But thanks to a new wrinkle in the process, the American left winger was invited to the combine. In past sessions, the players chosen were based off of Central Scouting’s rankings. This time, NHL teams picked candidates too. So Clarke, ranked 134th amongst North American skaters by Central Scouting, made the final list (including Europeans and goalies) of 119 prospects. Now it’s his job to justify the decision.
The most important aspect of the draft combine (other than the medical testing) is the interview process. All 30 teams get to sit down with as many prospects as they want and get to know the kids. Some teams are nice, some are intimidating. And while the talks are nerve-wracking, some prospects have more at stake than others.
Two of the best examples this year are Josh Ho-Sang of the Windsor Spitfires and Anthony DeAngelo from the Sarnia Sting. Both Ontario Leaguers bring incredible skills to the table – Ho-Sang’s 85 points came from his magical hands and vision, while DeAngelo’s acumen from the point made him the highest-scoring blueliner in the league with 71 points in 51 games.
But the reason DeAngelo only played 51 games was because of two suspensions. In both cases, he was found to have violated the OHL’s harassment, abuse and diversity policy. One of those incidents involved making an “inappropriate statement to a teammate.”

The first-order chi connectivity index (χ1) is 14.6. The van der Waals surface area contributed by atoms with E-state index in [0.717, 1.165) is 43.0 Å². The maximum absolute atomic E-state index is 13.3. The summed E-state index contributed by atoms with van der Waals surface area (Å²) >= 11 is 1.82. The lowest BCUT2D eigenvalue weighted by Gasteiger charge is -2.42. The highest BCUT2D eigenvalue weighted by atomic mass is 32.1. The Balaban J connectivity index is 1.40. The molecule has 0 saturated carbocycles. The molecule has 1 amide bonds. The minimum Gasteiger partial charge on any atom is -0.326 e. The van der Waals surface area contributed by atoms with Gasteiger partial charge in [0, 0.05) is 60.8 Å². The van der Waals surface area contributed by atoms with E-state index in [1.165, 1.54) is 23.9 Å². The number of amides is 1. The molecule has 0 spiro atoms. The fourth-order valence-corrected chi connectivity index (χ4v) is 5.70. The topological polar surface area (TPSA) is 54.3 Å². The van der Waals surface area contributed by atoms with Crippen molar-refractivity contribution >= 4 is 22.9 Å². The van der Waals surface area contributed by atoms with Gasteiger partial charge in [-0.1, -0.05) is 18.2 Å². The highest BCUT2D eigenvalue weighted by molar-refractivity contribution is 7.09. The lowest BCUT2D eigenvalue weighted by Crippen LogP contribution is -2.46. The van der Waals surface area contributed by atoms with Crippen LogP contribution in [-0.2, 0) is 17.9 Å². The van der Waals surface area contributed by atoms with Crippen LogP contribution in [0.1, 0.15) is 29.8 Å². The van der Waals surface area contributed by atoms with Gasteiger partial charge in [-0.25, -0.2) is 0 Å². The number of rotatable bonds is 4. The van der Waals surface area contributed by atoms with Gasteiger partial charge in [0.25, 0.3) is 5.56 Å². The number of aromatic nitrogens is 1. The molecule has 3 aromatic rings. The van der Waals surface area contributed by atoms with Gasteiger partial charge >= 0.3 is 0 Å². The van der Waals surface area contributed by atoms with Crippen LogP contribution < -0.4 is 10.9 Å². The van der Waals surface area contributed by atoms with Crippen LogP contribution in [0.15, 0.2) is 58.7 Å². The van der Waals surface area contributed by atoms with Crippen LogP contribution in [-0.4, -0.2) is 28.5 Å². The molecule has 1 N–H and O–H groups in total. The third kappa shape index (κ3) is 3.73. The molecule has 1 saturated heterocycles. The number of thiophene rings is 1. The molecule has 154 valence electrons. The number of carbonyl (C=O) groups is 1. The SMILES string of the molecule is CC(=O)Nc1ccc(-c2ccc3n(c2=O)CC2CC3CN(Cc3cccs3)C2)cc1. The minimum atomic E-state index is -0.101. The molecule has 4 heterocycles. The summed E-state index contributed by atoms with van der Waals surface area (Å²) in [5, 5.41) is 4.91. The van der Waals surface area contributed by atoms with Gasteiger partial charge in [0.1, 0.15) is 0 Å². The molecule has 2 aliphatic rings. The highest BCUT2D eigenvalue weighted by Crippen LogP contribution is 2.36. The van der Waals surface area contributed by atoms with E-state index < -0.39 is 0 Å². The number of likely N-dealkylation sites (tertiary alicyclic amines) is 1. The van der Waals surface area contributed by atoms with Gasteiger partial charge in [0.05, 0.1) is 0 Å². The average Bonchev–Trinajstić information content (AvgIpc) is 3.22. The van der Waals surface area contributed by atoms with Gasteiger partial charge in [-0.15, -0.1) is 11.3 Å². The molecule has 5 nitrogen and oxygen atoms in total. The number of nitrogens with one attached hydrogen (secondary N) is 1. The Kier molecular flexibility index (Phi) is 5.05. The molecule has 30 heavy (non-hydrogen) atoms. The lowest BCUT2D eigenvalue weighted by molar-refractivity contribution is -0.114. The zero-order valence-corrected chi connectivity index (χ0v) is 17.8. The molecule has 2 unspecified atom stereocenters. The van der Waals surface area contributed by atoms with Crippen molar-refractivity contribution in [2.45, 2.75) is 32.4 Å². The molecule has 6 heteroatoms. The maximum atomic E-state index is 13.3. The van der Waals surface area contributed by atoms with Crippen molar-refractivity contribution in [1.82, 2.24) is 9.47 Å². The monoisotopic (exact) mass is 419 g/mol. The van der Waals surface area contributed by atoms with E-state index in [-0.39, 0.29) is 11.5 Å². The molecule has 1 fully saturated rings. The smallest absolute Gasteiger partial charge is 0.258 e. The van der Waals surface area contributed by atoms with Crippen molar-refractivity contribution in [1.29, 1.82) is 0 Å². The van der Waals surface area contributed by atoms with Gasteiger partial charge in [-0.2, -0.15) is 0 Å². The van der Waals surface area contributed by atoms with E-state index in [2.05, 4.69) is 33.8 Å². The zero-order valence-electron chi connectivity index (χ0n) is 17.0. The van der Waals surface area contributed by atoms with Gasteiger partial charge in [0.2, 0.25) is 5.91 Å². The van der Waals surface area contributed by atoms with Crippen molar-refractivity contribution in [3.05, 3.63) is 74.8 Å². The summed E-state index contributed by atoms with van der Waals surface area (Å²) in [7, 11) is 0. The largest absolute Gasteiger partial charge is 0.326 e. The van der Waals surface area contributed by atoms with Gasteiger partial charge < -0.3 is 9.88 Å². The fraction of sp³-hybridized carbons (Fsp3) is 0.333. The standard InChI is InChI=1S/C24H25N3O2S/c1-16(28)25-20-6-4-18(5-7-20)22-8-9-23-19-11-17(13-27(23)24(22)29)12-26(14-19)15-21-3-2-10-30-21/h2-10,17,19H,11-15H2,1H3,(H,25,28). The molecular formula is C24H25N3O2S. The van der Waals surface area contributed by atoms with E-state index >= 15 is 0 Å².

Plenty of stories are floating around the hockey world about the specifics and DeAngelo knows it.
With a 6-3 stomping of the Guelph Storm, the Edmonton Oil Kings cemented their names in history as winners of the 2014 Memorial Cup. And while a game is won by a team and not individuals, there were many players throughout the tournament that did themselves a world of good with their play at the showdown. Here’s a look at 10 players who helped their own cause in London.
Edgars Kulda, LW – Edmonton Oil Kings (WHL)
Winner of the Stafford Smythe Memorial Trophy as tournament MVP, the Latvian left winger put a cap on a remarkable sophomore year in Edmonton. The import jumped from 17 points to 60 points during the regular season and scored more than a point per game in the playoffs. Talented, determined and confident with the puck, Kulda was a force in London and a favorite of both fans and media. He went undrafted last year, but the late 1994 birthday seems like a lock to go the second time around now.
LONDON, ON – They played more hockey than any other team at the Memorial Cup and still saved the best for last. Facing a dominant Guelph Storm team, the Edmonton Oil Kings turned the tables on the Ontario League champs with an impressive 6-3 victory in the final.
Not only did Edmonton’s defense shut down big guns such Jason Dickinson, Brock McGinn and Scott Kosmachuk, but they essentially did it using four blueliners. New York Islanders pick and team captain Griffin Reinhart led the way, but Colorado prospect Cody Corbett, 2014 draft prospect Dysin Mayo and Ashton Sautner also played a ton in the downing of Guelph.
“They’ve got a lot of speed and pretty much four lines that can score,” Mayo said. “So we had to rely on our defensive game and then attack when we got the opportunity.”